Museum of Contemporary Art Chicago
Chicago, IL

MCA Building exterior at night. Photo: Peter McCullough, © MCA Chicago

Museum of Contemporary Art Chicago
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The Long Dream
Through Jan 17, 2021
Griffin Galleries of Contemporary Art: Fourth Floor

Please reserve your admission ticket online prior to visiting.

Artists help us see our world more clearly. What aspects, which might have gone ignored in the past, can they help us see now?

Against the backdrop of a global pandemic and a renewed reckoning over racial justice and inequality, The Long Dream invites visitors to see the city of Chicago, the world, and themselves, through the eyes of more than 70 local artists whose work offers us ways to imagine a more equitable and interconnected world.

Named after the 1958 novel by socially committed author Richard Wright, The Long Dream brings together work by both emerging and established Chicago artists, and includes painting, performance, sculpture, video, and sound art. The exhibition extends beyond the gallery walls into the digital space, culminating in a live arts event in January where artists from across the exhibition will share their work.

The Long Dream is organized collectively by the Artistic Division, which includes the museum's curatorial, learning, and content teams. It is presented in the Griffin Galleries of Contemporary Art on the museum's fourth floor.
content warning

The artwork How much does this moment weigh for you? includes a bright, motion-activated light that may affect photosensitive visitors

artists in this exhibition
Alberto Aguilar (Mexican and American, b. 1974)
Madeleine Aguilar (Mexican and American, b. 1998)
Candida Alvarez (American, b. 1955)
Jeanette Andrews (American, b. 1990)
Selva Aparicio (Catalonian, b. 1987)
Lise Haller Baggesen (Danish, b. 1969)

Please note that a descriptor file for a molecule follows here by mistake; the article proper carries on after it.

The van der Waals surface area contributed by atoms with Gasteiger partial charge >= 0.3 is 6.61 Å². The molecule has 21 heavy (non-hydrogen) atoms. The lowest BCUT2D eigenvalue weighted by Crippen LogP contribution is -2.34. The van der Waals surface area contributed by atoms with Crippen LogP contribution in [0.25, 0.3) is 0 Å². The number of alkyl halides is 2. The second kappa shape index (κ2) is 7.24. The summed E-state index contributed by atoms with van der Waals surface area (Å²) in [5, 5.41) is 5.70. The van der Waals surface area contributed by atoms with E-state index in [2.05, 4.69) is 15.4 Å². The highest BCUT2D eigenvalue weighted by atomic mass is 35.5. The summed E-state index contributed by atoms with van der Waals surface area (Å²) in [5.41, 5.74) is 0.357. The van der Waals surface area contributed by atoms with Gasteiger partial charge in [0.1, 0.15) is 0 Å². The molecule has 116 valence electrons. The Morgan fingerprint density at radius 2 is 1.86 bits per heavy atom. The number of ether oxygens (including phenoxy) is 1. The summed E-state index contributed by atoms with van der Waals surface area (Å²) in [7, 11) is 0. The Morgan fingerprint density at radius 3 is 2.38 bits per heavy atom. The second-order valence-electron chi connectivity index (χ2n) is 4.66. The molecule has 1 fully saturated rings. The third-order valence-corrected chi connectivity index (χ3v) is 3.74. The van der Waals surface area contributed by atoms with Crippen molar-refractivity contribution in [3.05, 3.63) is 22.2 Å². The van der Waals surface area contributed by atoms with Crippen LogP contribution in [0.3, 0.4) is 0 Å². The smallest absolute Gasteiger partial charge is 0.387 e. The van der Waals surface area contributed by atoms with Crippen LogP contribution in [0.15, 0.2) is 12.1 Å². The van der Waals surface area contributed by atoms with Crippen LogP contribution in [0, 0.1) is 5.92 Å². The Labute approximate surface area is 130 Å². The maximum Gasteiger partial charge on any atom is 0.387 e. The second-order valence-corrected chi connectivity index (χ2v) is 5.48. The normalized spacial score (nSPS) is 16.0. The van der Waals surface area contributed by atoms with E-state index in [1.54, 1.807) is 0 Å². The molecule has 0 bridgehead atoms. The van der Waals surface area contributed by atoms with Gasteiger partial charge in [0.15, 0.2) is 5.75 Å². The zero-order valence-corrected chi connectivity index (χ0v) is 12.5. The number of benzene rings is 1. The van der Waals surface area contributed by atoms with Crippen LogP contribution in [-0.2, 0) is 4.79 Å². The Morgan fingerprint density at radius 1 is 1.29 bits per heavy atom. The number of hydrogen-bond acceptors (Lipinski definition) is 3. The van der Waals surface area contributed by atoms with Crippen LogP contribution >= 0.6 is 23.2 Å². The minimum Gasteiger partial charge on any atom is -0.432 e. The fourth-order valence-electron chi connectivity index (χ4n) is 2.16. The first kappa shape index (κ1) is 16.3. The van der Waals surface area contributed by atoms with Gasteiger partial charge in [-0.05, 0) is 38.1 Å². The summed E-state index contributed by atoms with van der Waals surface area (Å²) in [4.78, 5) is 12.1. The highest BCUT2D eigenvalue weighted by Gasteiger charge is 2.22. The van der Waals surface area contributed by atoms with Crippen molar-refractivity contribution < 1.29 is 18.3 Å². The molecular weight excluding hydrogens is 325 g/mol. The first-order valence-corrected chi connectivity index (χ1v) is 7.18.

Sarah Bastress (American, b. 1989)
Jonas N.T. Becker (American, b. 1982)
Dawoud Bey (American, b. 1953)
Nick Cave (American, b. 1959)
Mariano Chavez (American, b. 1974)
Diane Christiansen (American, b. 1958) and Jeanne Dunning (American, b. 1960) with Steve Dawson (American, b. 1965))
Jessica Christy (American, b. 1986)
Mike Cloud (American, b. 1974)
Bethany Collins (American, b. 1984)
Experimental Sound Studio (collective, established 1986)
Brendan Fernandes (Canadian, b. Kenya, 1979)
Julia Fish (American, b. 1950)
Joanna Furnans (American, b. 1980)
Max Guy (American, b. 1989)
Andres L. Hernandez (American, b. 1974)
Paul Heyer (American, b. 1982)
shawné michaelain holloway (American, b. 1991)
Jesse Howard (American, b. 1952)
Aaron Hughes (American, b. 1982)
Jeremiah Hulsebos-Spofford (American, b. 1983)
Manal Kara (Moroccan and American, b. 1986)
Jin Soo Kim (American, b. Korea, 1950)
Wesley Kimler (American, b. 1953)
Kirsten Leenaars (Dutch, b. 1976)
Riva Lehrer (American, b. 1958)
Tony Lewis (American, b. 1986)
Tonika Lewis Johnson (American, b. 1979)
Damon Locks (American, b. 1968)
Iñigo Manglano-Ovalle (American, b. Spain, 1961)
Derek McPhatter (American, b. 1979)